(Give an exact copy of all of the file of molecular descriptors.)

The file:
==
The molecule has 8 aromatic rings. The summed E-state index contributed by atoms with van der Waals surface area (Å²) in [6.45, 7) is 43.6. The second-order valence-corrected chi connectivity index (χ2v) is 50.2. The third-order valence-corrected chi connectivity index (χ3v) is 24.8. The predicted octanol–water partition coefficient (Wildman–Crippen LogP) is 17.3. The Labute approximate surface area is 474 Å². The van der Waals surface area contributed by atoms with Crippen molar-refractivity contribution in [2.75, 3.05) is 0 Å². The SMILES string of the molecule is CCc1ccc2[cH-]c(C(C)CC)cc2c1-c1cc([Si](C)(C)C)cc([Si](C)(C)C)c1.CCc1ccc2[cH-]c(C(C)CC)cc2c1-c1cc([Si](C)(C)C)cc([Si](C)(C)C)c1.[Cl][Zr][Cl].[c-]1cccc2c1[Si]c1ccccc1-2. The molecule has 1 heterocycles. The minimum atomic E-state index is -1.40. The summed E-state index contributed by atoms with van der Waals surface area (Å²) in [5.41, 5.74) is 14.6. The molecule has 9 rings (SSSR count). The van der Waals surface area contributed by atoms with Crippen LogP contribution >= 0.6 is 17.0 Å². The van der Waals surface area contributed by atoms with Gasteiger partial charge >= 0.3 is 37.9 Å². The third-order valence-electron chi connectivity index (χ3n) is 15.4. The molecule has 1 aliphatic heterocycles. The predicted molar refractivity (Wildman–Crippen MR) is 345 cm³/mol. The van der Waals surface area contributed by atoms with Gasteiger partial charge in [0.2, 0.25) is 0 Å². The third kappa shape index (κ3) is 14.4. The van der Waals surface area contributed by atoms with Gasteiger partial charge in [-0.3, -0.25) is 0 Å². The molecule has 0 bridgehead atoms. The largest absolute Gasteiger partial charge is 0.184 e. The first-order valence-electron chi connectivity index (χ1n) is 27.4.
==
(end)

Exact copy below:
The molecule has 8 aromatic rings. The summed E-state index contributed by atoms with van der Waals surface area (Å²) in [6.45, 7) is 43.6. The second-order valence-corrected chi connectivity index (χ2v) is 50.2. The third-order valence-corrected chi connectivity index (χ3v) is 24.8. The predicted octanol–water partition coefficient (Wildman–Crippen LogP) is 17.3. The Labute approximate surface area is 474 Å². The van der Waals surface area contributed by atoms with Crippen molar-refractivity contribution in [2.75, 3.05) is 0 Å². The SMILES string of the molecule is CCc1ccc2[cH-]c(C(C)CC)cc2c1-c1cc([Si](C)(C)C)cc([Si](C)(C)C)c1.CCc1ccc2[cH-]c(C(C)CC)cc2c1-c1cc([Si](C)(C)C)cc([Si](C)(C)C)c1.[Cl][Zr][Cl].[c-]1cccc2c1[Si]c1ccccc1-2. The molecule has 1 heterocycles. The minimum atomic E-state index is -1.40. The summed E-state index contributed by atoms with van der Waals surface area (Å²) in [5.41, 5.74) is 14.6. The molecule has 9 rings (SSSR count). The van der Waals surface area contributed by atoms with Crippen LogP contribution >= 0.6 is 17.0 Å². The van der Waals surface area contributed by atoms with Gasteiger partial charge >= 0.3 is 37.9 Å². The third-order valence-electron chi connectivity index (χ3n) is 15.4. The molecule has 1 aliphatic heterocycles. The predicted molar refractivity (Wildman–Crippen MR) is 345 cm³/mol. The van der Waals surface area contributed by atoms with Gasteiger partial charge in [0.2, 0.25) is 0 Å². The third kappa shape index (κ3) is 14.4. The van der Waals surface area contributed by atoms with Gasteiger partial charge in [-0.3, -0.25) is 0 Å². The molecule has 0 bridgehead atoms. The largest absolute Gasteiger partial charge is 0.184 e. The first-order valence-electron chi connectivity index (χ1n) is 27.4.